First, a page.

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Dennis Myers: Political parties can hold us back

Alleged Nevadan Steve Wynn has done his part to neutralize whatever partisan advantage the Republicans had in the sexual harassment furor.

For months various figures have been thrown into the spotlight as sexual harassers or abusers, and Wynn surely knew his turn was coming (at least two lawsuit filings contained Wynn details) and yet he did not do the GOP the favor of resigning as finance director of the Republican National Committee.

If he had resigned in, say, November, it would have been a much smaller story when the Wall Street Journal finally reported his behavior with women on Jan. 27. But no, Wynn wanted the full share of bad publicity for the GOP.

When the Me Too movement began, more or less with the publication of an Oct. 6 New York Times expose of the activities of Hollywood producer Harvey Weinstein, there were plenty of reporters and Republicans who decided it was a setback for Democrats, with their long history of coziness with Weinstein.

That lasted until Alabama GOP senate candidate Roy Moore’s adult activities with young girls came to light, whereupon some of the taint shifted right. Still, the heaviest burden seemed to be carried by Democrats, given Bill Clinton’s history and the resignation of Al Franken.

But Wynn’s activities, which the Wall Street Journal called stomach-turning, seem to have canceled any partisan advantage for any party or person. Which raises the question, why was anyone tallying this from a partisan viewpoint, anyway?

If some middle-aged guy put the moves on your teen-aged daughter, would you ask whether he was a Republican or Democrat? Of course not. Neither would most sentient beings. Yet decades and centuries of experience make us behave in knee-jerk ways, and partisan advantage is one of the first benchmarks.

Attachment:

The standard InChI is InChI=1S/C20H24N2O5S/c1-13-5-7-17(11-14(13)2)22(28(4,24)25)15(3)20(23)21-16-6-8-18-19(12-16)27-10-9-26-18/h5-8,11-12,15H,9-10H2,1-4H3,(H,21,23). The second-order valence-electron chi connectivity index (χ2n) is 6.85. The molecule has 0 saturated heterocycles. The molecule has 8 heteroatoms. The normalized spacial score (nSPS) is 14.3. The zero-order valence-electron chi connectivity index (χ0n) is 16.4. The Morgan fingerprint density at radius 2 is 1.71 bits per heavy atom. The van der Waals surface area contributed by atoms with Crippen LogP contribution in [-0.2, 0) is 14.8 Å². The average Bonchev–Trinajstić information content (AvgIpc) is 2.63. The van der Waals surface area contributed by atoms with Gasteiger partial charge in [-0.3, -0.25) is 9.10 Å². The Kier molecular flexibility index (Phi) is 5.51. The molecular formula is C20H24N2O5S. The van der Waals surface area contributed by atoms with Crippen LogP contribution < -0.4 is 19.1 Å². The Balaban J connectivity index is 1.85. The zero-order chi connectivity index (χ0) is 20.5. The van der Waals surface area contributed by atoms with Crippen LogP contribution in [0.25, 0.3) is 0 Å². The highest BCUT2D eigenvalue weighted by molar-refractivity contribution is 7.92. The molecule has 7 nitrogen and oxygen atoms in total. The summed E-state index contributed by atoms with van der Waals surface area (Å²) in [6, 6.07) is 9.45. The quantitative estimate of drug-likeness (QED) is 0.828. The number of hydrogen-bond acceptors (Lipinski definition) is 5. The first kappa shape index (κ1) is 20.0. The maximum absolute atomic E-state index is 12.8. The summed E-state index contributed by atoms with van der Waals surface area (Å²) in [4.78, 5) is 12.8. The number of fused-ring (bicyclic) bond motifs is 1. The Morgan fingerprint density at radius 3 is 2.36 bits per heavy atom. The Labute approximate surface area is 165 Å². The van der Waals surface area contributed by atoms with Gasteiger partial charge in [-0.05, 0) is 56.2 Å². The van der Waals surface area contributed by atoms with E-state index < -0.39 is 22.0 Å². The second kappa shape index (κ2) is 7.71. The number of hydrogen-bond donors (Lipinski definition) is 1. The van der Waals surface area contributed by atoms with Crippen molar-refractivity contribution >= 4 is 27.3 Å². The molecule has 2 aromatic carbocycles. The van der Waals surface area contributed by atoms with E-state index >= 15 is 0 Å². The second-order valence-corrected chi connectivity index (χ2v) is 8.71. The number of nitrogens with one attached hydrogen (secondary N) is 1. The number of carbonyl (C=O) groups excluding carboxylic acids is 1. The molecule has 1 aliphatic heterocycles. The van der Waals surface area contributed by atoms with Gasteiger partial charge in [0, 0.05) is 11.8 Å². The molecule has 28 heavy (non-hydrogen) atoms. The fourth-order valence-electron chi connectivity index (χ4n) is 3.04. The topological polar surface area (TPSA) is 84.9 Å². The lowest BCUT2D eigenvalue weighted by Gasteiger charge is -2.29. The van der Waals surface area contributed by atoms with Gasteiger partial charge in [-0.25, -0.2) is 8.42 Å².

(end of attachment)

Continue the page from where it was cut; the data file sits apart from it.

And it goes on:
When George W. Bush and cronies started peddling bad intelligence and false claims that led us into pointless war in Iraq, did Democrats demand to see the evidence, with their votes for war the price of withholding that evidence? They did not.

The lives of some of our citizens were literally at stake, and the Democrats were unwilling to risk being seen as unpatriotic. How did this partisan game help the country, most of whose people don’t care about political parties?

There are real victims of Steve Wynn, and they are someone’s daughters. How do politicians and journalists turn it into a partisan matter? Most people register as members of a political party only so they can vote in primaries. When real victims come to the fore, scoring an issue by party is grotesque.

One of the first things that came into my mind when I heard about Steve Wynn was that the Republican demand that Democrats return campaign money from scandal-plagued Jack Abramoff, so will the Republicans and Republican candidates return Wynn money? In other words, my mind worked that way, too.

Dennis Myers is an award-winning journalist who has reported on Nevada’s capital, government and politics for several decades. He has also served as Nevada’s chief deputy secretary of state.

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